Other notes and Quotes: "Arabian literature has its own version of prehistoric times, but it is entirely legendary." (Encyclopedia Britannica, Vol. 2:176) "there is no historical evidence for the assertion that Abraham or Ishmael was ever in Mecca, and if there had been such a tradition it would have to be explained how all memory of the Old Semitic name Ishmael (which was not in its true Arabian form in Arabian inscriptions and written correctly with an initial consonant Y) came to be lost. The form in the Quran is taken either from Greek or Syriac sources." (Islam, Alfred Guillaume, 1956, p 26-27, 61-62) The first positive reference to the Arabians extant occurs in an inscription of the Assyrian, Shalmaneser III, who speaks of the capture of a thousand camels from Gindibu, the Arabian, in 854 B.C. (Islam and the Arabs, Rom Landau, 1958 p 11-21) According to Muslim tradition, God told Abraham to begin the rite of pilgrimage to Becca (now Mecca). In a rite called tawaf, Arab pilgrims from time immemorial circled the stone counterclockwise seven times and ran seven times between the two promontories in memory of Hagar's seven passages. The historicity of this Abrahamic tradition is difficult to confirm; the first verifiable reference to the Arab people occurs in an inscription of Shalmanezer III dated 853 BC. (The Joy of Sects, Peter Occhigrosso, 1996, p394-397) "The pure Arabs are those who claim to be descended from Joktan or Qahtan, whom the present Arabs regard as their principle founder...The ‘Arabu ‘l-Musta’ribah, the mixed Arabs, claim to be descended from Ishmael.they boast as much as the Jews of being reckoned the children of Abraham. This circumstance will account for the preference with which they uniformly regard this branch of their pedigree, and for the many romantic legends they have grafted upon it...The Arabs, in their version of Ishmael’s history, have mixed a great deal of romance with the narrative of Scripture." (A Dictionary of Islam, pgs. 1819) "Muhammad was not informed about the family of Abraham." (Encyclopedia of Islam) I: 184. See also pages 544-546. "There is a prevalent notion that the Arabs, both of the south and north, are descended from Ishmael; and the passage in Gen. xvi.12, "he (Ishmael) shall dwell in the presence of all his brethren," is often cited as if it were a prediction of that national independence which, upon the whole, the Arabs have maintained more than any other people. But this supposition is founded on a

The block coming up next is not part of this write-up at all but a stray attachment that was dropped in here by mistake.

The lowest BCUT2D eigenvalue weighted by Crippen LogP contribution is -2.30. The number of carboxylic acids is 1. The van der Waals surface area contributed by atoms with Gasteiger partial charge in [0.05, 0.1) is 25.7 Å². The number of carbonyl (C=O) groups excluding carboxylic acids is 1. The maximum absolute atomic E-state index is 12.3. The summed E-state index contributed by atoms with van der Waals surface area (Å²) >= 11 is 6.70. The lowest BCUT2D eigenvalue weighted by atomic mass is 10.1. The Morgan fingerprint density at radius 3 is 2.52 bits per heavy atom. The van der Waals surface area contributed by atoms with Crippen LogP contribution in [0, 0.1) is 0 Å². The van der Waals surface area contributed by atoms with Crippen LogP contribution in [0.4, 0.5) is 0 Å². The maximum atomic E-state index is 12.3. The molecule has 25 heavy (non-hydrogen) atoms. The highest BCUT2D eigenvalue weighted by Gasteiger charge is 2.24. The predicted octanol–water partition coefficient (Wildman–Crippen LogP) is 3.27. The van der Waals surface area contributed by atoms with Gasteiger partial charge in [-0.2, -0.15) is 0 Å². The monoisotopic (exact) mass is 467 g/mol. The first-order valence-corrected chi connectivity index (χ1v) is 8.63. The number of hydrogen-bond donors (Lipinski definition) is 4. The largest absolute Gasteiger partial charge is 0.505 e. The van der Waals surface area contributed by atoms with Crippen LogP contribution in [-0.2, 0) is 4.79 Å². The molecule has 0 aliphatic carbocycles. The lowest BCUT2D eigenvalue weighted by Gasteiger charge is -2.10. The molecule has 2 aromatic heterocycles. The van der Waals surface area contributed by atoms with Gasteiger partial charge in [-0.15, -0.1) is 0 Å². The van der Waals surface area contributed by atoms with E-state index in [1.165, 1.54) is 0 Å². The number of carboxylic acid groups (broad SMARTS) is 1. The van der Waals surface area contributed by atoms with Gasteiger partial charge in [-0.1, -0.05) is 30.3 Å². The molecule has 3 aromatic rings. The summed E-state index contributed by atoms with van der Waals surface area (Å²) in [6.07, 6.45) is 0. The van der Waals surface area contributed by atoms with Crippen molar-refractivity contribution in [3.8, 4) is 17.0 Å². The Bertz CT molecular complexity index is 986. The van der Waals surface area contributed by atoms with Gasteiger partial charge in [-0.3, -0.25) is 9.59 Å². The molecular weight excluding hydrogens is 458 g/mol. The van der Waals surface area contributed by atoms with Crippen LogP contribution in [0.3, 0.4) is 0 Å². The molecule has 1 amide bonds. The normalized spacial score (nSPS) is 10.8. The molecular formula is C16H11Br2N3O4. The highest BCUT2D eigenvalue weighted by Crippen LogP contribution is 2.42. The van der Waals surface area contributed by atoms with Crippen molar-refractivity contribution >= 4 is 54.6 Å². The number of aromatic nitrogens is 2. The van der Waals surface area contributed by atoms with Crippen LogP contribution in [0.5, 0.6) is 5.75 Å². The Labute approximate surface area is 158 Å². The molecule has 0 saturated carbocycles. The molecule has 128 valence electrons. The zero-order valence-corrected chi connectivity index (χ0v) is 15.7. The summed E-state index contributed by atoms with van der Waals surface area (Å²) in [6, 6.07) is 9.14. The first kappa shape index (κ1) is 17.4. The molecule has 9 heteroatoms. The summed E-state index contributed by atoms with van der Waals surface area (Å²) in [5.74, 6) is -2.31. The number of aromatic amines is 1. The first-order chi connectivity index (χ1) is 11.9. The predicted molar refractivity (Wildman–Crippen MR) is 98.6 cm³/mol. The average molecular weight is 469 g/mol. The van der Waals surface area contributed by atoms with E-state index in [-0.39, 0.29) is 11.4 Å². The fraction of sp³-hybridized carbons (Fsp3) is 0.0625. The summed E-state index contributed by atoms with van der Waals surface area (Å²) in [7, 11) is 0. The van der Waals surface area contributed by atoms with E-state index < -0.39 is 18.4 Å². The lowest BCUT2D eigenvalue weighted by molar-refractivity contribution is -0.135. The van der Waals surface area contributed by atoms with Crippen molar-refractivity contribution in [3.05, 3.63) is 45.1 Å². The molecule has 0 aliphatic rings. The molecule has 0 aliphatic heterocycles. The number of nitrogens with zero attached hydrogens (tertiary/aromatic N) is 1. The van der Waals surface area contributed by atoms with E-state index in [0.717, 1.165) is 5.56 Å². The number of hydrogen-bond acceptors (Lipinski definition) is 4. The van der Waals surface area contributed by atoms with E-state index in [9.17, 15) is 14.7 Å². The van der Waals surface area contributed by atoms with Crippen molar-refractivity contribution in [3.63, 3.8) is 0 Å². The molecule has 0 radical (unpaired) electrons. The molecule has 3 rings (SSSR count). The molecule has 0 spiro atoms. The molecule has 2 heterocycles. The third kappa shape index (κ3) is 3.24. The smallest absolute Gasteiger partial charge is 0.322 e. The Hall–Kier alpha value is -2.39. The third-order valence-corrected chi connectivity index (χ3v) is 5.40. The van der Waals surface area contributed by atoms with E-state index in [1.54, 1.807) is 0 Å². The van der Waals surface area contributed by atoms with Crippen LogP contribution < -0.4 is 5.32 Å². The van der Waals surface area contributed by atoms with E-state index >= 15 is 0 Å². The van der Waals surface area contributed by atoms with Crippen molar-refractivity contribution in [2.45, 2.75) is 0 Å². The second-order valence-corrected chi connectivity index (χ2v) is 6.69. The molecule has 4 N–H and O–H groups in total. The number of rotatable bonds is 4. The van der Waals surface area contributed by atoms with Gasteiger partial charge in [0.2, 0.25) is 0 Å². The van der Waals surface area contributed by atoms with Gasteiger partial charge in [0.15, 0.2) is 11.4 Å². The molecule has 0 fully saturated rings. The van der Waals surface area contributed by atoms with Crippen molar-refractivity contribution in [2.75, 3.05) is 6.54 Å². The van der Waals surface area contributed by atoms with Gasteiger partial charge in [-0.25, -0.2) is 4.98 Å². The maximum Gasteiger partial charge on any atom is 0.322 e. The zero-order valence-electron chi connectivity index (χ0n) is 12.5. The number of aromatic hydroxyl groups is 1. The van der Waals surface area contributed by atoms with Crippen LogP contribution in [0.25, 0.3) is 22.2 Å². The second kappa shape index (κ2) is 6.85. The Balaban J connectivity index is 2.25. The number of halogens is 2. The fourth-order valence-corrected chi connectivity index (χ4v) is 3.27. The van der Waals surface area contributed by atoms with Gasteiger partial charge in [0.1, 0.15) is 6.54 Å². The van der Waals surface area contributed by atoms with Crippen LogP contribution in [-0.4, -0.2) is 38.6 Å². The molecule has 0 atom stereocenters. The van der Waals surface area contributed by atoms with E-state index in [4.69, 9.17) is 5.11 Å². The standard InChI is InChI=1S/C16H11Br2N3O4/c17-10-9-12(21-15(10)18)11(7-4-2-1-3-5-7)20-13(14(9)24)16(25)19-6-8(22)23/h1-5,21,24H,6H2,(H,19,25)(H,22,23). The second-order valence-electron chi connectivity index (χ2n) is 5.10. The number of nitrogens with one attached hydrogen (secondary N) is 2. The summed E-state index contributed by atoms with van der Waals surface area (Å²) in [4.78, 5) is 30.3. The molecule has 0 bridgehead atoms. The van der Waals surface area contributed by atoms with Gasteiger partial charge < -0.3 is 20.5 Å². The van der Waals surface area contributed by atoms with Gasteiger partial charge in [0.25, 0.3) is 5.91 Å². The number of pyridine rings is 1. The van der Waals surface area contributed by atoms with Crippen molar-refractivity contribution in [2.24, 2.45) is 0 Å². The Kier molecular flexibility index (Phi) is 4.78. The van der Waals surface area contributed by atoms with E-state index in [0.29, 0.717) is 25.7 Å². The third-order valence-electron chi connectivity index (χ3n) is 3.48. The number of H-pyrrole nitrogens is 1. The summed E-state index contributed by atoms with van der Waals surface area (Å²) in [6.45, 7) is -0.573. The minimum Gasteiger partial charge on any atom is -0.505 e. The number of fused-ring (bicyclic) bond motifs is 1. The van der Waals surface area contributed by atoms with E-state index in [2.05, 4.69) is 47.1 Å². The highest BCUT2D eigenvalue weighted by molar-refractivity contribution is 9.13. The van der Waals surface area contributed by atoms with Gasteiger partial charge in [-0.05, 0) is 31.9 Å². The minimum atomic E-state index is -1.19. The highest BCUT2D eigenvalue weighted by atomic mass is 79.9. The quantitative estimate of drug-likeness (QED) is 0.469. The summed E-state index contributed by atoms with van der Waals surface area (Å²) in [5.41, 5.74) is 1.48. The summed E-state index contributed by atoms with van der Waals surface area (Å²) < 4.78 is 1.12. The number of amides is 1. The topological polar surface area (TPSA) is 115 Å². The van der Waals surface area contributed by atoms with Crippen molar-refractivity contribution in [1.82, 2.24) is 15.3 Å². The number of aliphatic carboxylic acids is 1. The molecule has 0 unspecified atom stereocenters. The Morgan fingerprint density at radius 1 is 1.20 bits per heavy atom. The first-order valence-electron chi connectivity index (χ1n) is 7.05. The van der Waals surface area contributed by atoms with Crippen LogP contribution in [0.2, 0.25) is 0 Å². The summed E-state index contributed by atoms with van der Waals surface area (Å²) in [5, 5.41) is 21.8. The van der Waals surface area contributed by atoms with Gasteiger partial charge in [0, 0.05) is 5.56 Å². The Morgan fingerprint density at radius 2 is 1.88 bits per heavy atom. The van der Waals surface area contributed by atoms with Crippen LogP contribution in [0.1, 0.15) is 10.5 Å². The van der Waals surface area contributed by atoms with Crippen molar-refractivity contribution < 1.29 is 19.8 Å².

misconception of the original Hebrew, which runs literally, "he shall before the faces of all his brethren," i.e., (according to the idiom above explained, in which "before the face" denotes the east), the habitation of his posterity shall be "to the east" of the settlements of Abraham’s’ other descendants...These prophecies found their accomplishment in the fact of the sons of Ishmael being located, generally speaking to the east of the other descendants of Abraham, whether of Sara or of Ketuah. But the idea of the southern Arabs being of the posterity of Ishmael is entirely without foundation, and seems to have originated in the tradition invented by Arab vanity that they, as well as the Jews, are of the seed of Abraham--a vanity which, besides disfiguring and falsifying the whole history of the patriarch and his son Ishmael, has transferred the scene of it from Palestine to Mecca." (McClintock and Strong, Cyclopedia of Biblical, Theological, and Ecclesiastical Literature, (Vol. I:339) In the Qur’an, "Gen. 21.17-21...are identified with Mecca." (The Concise Encyclopedia of Islam, p. 193). It also states that the Southern Arabs come from Qahtan, not Ishmael (p. 48).